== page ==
With a pulp’s sense of tension and a visceral respect for the ability of the human body to bitterly transcend all expectations, Julien Faraut’s The Witches of the Orient tells the story of the Japanese women’s volleyball team, the “Oriental Witches”—their magic manifest in their 238-game winning streak—as they capture their country’s heart and win gold at the 1964 Olympics. Though Faraut weaves key cultural detritus—manga and anime and Sports Illustrated profiles alike—with modern interviews and training footage and broadcast matches, the thrill of Witches is its montages: a big fat ole Portishead needle drop (“Machine Gun”) pathologizes the mechanical and trance-like nature of the team’s success, while anime films codifying their legend cut deftly between actual footage, women and cartoon alike eating shit at the behest of their humorless coach, a mythical figure of misogynistic determination. We know where this is going; these women with unflattering nicknames are going to win. But Faraut never loses focus of the mechanism of their success—like in Penny Lane’s Kenny G documentary from this year, “best” is defined as a quantitative standard, a matter of doing the same thing, over and over, until the body is calloused to the existential endurance test that is life. Faraut understands that the beauty of this story lies in its inertia.—Dom Sinacola


Woodlands Dark and Days Bewitched: A History of Folk Horror

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Available to rent

An expansive, 194-minute look at the roots and legacy of folk horror films, Kier-La Janisse’s documentary might appear too daunting to consume at first glance. Yet as soon as the gorgeously spliced fragments of films from Blood on Satan’s Claw to Kuroneko flash across the screen, doubts immediately dissolve and an unbroken enchantment soon takes hold. There’s also the charm of additional visual fancy in the form of intricate collage art, created and animated by fellow Canadian director Guy Maddin, which aids in making the film feel less cluttered with motion picture-specific stimuli. Janisse deserves a lot of credit for anticipating when the viewer might be nearing overload, deftly implementing talking heads and folk song interludes (as well as informative chapter chunks) to keep the film rolling along. Positing that the definition of folk horror is an innate conflict between the old and the new, and thus has been reflected across cultures and eras, Janisse offers up a rigorous study of the phenomenon as it presents itself cinematically in the U.K., Japan, the U.S., Mexico and Australia—and then explains how current human anxieties are fueling a resurgence of the sub-genre. The director is certainly no stranger to helming engrossing anthologies. Her 2012 book House of Psychotic Women: An Autobiographical Topography of Female Neurosis in Horror and Exploitation Films similarly delves into cinematic history, investigating the prevalence of the “madwoman” in subversive film. She’s also the founder of The Miskatonic Institute of Horror Studies, a multidisciplinary and international quasi-classroom that offers those interested an opportunity to pursue the subject academically. Clearly, all of this expertise translates quite well to cinema—Woodlands Dark more than merits a watch, especially if you’re looking to expand your knowledge on folk figures from La Llorona to Bagpuss.—Natalia Keogan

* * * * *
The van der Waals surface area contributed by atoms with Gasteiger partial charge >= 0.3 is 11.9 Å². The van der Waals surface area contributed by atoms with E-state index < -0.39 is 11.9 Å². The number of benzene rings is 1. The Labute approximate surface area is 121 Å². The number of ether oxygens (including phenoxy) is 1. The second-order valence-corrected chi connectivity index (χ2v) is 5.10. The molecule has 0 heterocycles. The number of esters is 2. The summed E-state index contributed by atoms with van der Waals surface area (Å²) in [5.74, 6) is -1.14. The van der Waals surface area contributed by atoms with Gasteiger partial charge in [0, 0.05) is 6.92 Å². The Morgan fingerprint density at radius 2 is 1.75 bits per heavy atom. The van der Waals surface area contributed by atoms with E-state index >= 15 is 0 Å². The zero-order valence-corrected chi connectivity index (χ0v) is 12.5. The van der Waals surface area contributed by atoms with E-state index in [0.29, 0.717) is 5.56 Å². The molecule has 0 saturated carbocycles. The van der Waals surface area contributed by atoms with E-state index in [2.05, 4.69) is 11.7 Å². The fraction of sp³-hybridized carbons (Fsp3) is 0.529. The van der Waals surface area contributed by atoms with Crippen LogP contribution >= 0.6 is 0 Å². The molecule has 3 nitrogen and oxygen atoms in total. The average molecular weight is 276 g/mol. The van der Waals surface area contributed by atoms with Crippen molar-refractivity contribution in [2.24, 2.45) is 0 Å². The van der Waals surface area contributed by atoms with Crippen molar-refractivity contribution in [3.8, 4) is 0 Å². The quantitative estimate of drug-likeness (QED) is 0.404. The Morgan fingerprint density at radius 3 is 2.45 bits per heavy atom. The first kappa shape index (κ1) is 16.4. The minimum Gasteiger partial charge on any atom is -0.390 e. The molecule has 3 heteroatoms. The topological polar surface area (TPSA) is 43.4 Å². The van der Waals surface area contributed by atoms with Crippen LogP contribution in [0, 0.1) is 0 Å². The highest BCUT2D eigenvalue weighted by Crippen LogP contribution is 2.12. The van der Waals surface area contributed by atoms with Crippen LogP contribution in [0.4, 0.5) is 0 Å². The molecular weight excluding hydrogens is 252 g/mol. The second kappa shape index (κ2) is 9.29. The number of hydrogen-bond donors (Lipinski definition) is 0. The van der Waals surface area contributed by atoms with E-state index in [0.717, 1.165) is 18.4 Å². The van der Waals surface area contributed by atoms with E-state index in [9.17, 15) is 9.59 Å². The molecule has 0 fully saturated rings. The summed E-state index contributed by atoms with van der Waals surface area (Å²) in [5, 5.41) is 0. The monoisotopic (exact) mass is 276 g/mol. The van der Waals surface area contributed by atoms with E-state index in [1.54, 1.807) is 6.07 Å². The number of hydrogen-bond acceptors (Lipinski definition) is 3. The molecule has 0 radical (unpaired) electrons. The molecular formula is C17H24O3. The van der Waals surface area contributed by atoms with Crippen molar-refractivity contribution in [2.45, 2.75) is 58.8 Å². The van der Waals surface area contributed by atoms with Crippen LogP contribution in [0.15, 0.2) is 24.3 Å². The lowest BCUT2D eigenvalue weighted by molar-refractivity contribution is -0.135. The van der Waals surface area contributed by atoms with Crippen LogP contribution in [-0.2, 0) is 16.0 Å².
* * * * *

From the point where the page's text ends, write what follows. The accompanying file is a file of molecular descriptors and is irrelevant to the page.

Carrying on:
Young Plato

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Director Neasa Ní Chianáin moves from inside the lavish walls of an English boarding school (School Life) to a neighborhood in Belfast, Northern Ireland scarred by the legacy of The Troubles, this time partnering with co-director Declan McGrath to observe how history lives in our edifices, how generational trauma still shapes our households and our neighborhoods. At the head of Young Plato is Mr. McArevey, a Q-ball’d Catholic school principal as gung ho about working out in the makeshift employee gym as he is about Elvis, as he is about teaching non-violence through the tenets of ancient Greek philosophy. Into the early months of the pandemic, Ní Chianáin and McGrath stick closely to McArevey as he gingerly leads young boys, so far shaped by the shadows of violence looming over their families, through dialectical discussions and activities, getting them to recognize their emotions and resolve conflict without hitting each other. It’s an incisive glimpse into the contradiction and helplessness of teaching children, treating them like intelligent, capable beings while also holding onto the very real outcome that they will disappoint no matter their intelligence or capability. Or that their caretakers will contradict everything you’ve done. Because all the while, the unseen “parent”—or in this case, the spectral “Daddy” with whom many of these young boys contend—looms outside of frame, the reminder that a school, no matter how safe and warm and loving, cannot protect a child from the world. How can you equip a young one for that? —Dom Sinacola